We’ve been proud members of the Couchsurfing community since 2010, when we had our first experience ever in Bangkok. We’ve been hooked ever since, and it’s by far our favourite way to travel. We’ve had countless great experiences thanks to Couchsurfing, and thanks to it we met two of our best friends.

We Couchsurfed in Croatia, in Zagreb. We stayed with a young couple on the outskirts of the city, and they took us around for a whole day sightseeing. I remember the Museum of Broken Relationships and a delicious café where we had a cevapcici lunch. I do have a tiny regret though – after spending the evening downing shots of rakija, we had no strength left to go to a Balkan music club. Another excuse to go back! Margherita & Nick, The Crowded Planet

Join Couchsurfing Croatia

6. Markets and street stalls

Another way to travel like a local is to eat at local food stalls.  This not only provides great opportunities to interact with locals, but saves lot of money and often gives some of the best food. Sharon, Where’s Sharon

Eat and shop at local markets or street stalls whenever you can.  It’s much cheaper than supermarket shopping, or eating at restaurants, but most importantly: it’s way more interesting!  It’s a feast for your eyes, as well as your belly, as you’re likely to see fruits, vegetables, snacks, and meals you don’t see anywhere else. You’ll get to see first hand how these tempting treats are prepared by the locals – kind of like a free cooking class!  There’s also usually a great buzz, or energy at markets, and you can’t help but get caught up in the action.
My tips to get the most out of markets and street stalls: market food is often best early in the morning, so drag yourself out of bed, you won’t regret it.  Try to listen in to how much the locals are paying for things, that way you don’t get overcharged.
Try to eat where you can see a big turn over of food – chances are it means it’s great food if the locals are eating there, and you’re also less likely to get sick because it’s fresh!  Finally, make sure you always have small change or bills handy to pay for your food, and keep a close eye on your belongings, as markets are often crowded. Penny, Travelling Penster
How to travel like a local Roasted Spit razanj
How to travel like a local

7. Eat where the locals eat

We love eating where the locals do and have found that if we ask folks working to recommend places that they eat at. It’s a great way to find some gems. Billie, Santa Fe Travelers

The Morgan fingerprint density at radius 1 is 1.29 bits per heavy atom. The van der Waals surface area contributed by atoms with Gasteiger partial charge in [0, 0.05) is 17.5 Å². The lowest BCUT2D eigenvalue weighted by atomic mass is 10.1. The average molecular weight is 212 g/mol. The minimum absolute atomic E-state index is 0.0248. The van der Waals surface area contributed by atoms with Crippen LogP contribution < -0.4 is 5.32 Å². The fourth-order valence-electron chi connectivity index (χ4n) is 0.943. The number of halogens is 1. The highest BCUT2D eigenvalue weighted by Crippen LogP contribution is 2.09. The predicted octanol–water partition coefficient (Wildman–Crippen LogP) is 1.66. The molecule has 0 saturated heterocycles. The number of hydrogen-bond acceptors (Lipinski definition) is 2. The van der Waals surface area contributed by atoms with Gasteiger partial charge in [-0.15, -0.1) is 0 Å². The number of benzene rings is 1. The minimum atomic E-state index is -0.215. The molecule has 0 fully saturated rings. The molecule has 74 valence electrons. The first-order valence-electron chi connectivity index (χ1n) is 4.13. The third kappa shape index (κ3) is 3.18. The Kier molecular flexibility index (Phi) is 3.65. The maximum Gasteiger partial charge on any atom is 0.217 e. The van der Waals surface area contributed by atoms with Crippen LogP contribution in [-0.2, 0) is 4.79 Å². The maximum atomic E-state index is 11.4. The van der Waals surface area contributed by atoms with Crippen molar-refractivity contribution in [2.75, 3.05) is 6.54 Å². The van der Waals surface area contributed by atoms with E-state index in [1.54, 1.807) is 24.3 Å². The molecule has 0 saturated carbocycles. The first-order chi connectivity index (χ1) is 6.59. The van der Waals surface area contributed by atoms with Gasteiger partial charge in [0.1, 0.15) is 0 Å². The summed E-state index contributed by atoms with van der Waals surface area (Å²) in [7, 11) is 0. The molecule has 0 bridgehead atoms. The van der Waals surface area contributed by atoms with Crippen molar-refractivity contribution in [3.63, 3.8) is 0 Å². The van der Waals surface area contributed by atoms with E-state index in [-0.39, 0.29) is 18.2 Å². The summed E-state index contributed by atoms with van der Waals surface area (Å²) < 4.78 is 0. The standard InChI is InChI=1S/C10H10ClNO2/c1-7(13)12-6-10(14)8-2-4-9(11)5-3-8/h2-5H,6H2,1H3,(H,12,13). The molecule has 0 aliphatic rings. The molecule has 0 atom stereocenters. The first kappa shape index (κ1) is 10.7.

What are your tips on how best to travel like a local?



Comments (15)

  1. We have also discovered while building a site called Like A Local that locals almost never recommend the must-see tourist attractions 🙂 Usually they know about hidden family run restaurants, strange dive bars or a witty piece of street art somewhere totally unexpected.

  2. Great tips! We always try to travel like a local wherever we go. It can be a bit difficult especially if we don`t have much time in a place. So we try to travel slow, and we always do number 3, 6 and 7 of the tips above. Have not tried couch surfing yet, but we travel as a couple and couch surfing does not seem like the thing for us :).

  3. Great post! Love all the insights and completely agree. These apply whether it’s domestic or globally.

  4. Excellent! I love staying in apartments in neighborhoods and grocery shopping. It’s easy to imagine living there and to notice what local people are doing and talking about.

  5. Nice post and good tips. For me, staying in private homes is the best way to meet the locals. I have rented out rooms a few times and loved the experience. I am excited to try out couchsurfing as well as house-sitting soon.

  6. All good advice. And I think the “over-crowded” in the phrase “over-crowded tour” is key, too. A small group tour led by a local guide can be another great way to get in touch with the locals and get the inside edge.

    I read recently where one tour guide arranged to take the group to his home village. They spent the day hanging out with his family (especially his mum), eating home-cooked food and flipping through the family album!

  7. All great advice in there. It makes me feel really excited to get back on the road again, and experience it all! … to me, the pig looks like it will be delicious in a few hours! 😉 … thanks so much for including me 🙂

  8. Nice selection of sound advice, SJ. But that poor pig. The lengths beer makers go to getting a photo 🙂 Thanks for including me, delighted and honored.